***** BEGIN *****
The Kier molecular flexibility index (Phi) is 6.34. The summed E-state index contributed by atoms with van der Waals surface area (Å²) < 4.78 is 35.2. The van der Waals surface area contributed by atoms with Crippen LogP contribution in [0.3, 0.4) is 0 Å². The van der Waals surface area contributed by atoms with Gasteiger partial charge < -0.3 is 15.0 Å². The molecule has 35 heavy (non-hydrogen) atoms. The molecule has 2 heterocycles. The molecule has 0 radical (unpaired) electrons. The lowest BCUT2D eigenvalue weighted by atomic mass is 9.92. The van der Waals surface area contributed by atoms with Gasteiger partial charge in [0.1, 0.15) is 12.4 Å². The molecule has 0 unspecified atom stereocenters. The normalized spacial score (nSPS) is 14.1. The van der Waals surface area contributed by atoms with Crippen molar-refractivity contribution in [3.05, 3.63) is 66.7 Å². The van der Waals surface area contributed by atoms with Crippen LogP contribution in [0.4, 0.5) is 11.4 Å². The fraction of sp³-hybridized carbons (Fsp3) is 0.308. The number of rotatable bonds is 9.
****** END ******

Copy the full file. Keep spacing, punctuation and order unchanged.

The Kier molecular flexibility index (Phi) is 6.34. The summed E-state index contributed by atoms with van der Waals surface area (Å²) < 4.78 is 35.2. The van der Waals surface area contributed by atoms with Crippen LogP contribution in [0.3, 0.4) is 0 Å². The van der Waals surface area contributed by atoms with Gasteiger partial charge < -0.3 is 15.0 Å². The molecule has 35 heavy (non-hydrogen) atoms. The molecule has 2 heterocycles. The molecule has 0 radical (unpaired) electrons. The lowest BCUT2D eigenvalue weighted by atomic mass is 9.92. The van der Waals surface area contributed by atoms with Gasteiger partial charge in [0.1, 0.15) is 12.4 Å². The molecule has 0 unspecified atom stereocenters. The normalized spacial score (nSPS) is 14.1. The van der Waals surface area contributed by atoms with Crippen molar-refractivity contribution in [3.05, 3.63) is 66.7 Å². The van der Waals surface area contributed by atoms with Crippen LogP contribution in [0.4, 0.5) is 11.4 Å². The fraction of sp³-hybridized carbons (Fsp3) is 0.308. The number of rotatable bonds is 9.